Sunday, September 21, 2014


Stained glass window

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Silica (the chemical compound SiO2) is a  common fundamental constituent of glass that contains about 70 to 74% silica by weight and is called a soda-lime glass. Soda-lime glasses account for about 90% of manufactured glass.
Silicate glass generally has the property of being transparent. Because of this, it has many applications. One of its primary uses is as a light-admitting building material, traditionally as small panes set into window openings in walls, but in the 20th-century often as the major cladding material of many large buildings. Glass is both reflective and refractive of light, and these qualities can be enhanced by cutting and polishing to make optical lenses, prisms, fine glassware, and optical fibers for high speed data transmission by light. Glass can be colored by adding metallic salts, and can also be painted. These qualities have led to the extensive use of glass in the manufacturing of art objects and in particular,stained glass windows.
Although brittle, glass is extremely durable, and many examples of glass fragments exist from early glass-making cultures. Because glass can be formed or molded into any shape it has been traditionally used for vessels: bowls, vases, bottles, jars and drinking glasses. In its most solid forms it has also been used for paperweights, marbles, and beads. When extruded as glass fiber it becomes an insulating and structural reinforcement material, especially when embedded as a plastic composite in fiberglass.
The term glass developed in the late Roman Empire. It was in the Roman glassmaking center at Trier, now in modern Germany, that the late-Latin term glesum originated, probably from a Germanic word for a transparent substance.
Naturally occurring glass, especially the volcanic glass obsidian, has been used by many Stone Age societies across the globe for the production of sharp cutting tools and, due to its limited source areas, was extensively traded. But in general, archaeological evidence suggests that the first true glass was made in coastal north Syria,Mesopotamia or Ancient Egypt. The earliest known glass objects, of the mid third millennium BCE, were beads, perhaps initially created as accidental by-products of metal-working .

Roman glass
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Glass remained a luxury material, and the disasters that overtook Late Bronze Age civilizations seem to have brought glass-making to a halt. Indigenous development of glass technology in South Asia may have begun in 1730 BCE. In ancient China, though, glassmaking seems to have a late start, compared to ceramics and metal work. In the Roman Empire, glass objects have been recovered across the Roman Empire in domestic, industrial and funerary contexts.

Glass was used extensively during the Middle Ages. Anglo-Saxon glass has been found across England during archaeological excavations of both settlement and cemetery sites. Glass in the Anglo-Saxon period was used in the manufacture of a range of objects including vessels, beads, windows and was also used in jewelry. From the 10th-century onwards, glass was employed in stained glass windows of churches and cathedrals, with famous examples at Chartres Cathedral and the Basilica of Saint Denis.Stained glass had a major revival with Gothic Revival architecture in the 19th-century. With the Renaissance, and a change in architectural style, the use of large stained glass windows became less prevalent. The use of domestic stained glass increased until most substantial houses had glass windows. These were initially small panes leaded together, but with the changes in technology, glass could be manufactured relatively cheaply in increasingly larger sheets. This led to larger window panes, and, in the 20th-century, to much larger windows in ordinary domestic and commercial buildings.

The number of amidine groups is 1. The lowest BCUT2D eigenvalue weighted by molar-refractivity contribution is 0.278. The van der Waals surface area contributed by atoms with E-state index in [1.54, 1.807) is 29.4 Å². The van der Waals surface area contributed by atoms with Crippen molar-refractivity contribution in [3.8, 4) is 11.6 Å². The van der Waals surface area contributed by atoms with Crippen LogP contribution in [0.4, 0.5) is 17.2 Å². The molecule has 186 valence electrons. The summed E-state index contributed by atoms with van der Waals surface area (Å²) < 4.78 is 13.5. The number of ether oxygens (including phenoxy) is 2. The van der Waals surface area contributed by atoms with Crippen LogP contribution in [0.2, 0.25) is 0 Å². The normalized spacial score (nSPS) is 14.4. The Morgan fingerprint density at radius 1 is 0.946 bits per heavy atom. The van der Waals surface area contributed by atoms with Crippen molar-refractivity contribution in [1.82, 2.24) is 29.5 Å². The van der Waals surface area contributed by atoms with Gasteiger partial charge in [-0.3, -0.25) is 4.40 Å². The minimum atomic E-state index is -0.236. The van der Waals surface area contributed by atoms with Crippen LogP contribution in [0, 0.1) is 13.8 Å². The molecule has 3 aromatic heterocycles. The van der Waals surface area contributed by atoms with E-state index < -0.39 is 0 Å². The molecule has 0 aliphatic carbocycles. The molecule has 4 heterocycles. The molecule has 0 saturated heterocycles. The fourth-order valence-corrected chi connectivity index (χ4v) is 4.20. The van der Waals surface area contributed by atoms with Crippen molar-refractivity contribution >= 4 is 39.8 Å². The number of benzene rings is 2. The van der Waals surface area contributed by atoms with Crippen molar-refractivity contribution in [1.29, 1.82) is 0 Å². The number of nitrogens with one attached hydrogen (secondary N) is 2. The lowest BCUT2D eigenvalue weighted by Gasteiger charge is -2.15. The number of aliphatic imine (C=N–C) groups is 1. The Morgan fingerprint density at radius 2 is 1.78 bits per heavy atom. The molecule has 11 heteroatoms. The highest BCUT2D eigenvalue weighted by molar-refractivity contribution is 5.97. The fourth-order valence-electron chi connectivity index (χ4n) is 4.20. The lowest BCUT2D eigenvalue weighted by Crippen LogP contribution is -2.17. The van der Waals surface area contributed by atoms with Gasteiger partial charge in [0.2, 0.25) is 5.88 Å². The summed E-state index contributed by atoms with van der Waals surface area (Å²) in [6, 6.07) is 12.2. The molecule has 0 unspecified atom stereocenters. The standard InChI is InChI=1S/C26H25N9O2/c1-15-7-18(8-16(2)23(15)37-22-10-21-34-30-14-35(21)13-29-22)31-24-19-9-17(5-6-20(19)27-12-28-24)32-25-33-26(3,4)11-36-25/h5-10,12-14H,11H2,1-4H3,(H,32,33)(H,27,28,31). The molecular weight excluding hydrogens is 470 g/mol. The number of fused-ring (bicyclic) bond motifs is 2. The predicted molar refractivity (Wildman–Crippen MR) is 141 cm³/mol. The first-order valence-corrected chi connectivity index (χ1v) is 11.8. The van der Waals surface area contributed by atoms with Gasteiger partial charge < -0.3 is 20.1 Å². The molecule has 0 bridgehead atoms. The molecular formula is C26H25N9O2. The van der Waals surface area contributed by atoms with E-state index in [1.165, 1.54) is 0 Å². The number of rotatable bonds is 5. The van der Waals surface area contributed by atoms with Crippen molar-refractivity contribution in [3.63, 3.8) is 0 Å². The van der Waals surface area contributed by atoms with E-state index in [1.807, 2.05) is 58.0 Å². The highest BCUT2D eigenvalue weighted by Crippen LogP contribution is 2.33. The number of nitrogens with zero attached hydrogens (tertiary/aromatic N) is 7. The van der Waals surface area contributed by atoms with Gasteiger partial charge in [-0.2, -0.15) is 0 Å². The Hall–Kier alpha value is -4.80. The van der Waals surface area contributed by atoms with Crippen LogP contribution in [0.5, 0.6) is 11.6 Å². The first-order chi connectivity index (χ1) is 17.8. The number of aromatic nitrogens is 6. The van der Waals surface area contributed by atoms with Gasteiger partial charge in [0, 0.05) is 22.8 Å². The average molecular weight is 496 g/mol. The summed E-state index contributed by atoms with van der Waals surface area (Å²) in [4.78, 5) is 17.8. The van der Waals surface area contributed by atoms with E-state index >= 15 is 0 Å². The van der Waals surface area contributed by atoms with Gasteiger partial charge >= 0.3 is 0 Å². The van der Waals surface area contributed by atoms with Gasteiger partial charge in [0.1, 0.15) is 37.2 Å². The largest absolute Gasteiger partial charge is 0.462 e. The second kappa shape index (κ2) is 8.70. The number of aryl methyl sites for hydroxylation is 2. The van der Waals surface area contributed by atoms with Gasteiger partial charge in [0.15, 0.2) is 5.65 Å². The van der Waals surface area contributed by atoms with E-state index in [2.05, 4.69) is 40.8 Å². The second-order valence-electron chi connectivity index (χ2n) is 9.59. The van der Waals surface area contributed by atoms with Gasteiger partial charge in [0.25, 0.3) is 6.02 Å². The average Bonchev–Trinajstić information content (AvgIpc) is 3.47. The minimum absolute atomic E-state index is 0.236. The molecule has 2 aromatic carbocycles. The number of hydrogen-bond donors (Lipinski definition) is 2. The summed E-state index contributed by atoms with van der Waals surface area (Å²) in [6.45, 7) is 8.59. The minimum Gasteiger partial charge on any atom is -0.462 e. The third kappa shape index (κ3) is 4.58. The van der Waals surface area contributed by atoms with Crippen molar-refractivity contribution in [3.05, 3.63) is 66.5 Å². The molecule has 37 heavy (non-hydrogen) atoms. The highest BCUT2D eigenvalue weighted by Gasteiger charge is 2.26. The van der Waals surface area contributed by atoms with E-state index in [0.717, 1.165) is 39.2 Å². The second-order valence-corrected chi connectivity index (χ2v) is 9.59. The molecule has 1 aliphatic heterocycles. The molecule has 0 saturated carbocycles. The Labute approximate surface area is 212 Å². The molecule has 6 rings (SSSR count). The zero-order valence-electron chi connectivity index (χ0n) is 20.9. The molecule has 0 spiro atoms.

From the 19th century, there was a revival in many ancient glass-making techniques including Cameo glass, achieved for the first time since the Roman Empire and initially mostly used for pieces in a neo-classical style. The Art Nouveau movement made great use of glass, with René LaliqueÉmile Gallé, and Daum of Nancy producing colored vases and similar pieces, often in cameo glass, and also using luster techniques. Louis Comfort Tiffany in America specialized in stained glass, both secular and religious, and his famous lamps. The early 20th-century saw the large-scale factory production of glass art by firms such as Waterfords and Lalique. From about 1960 onwards there have been an increasing number of small studios hand-producing glass artworks, and glass artists began to class themselves as in effect sculptors working in glass, and their works as part fine arts.
Cameo glass
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Art nouveau jelly jam pot

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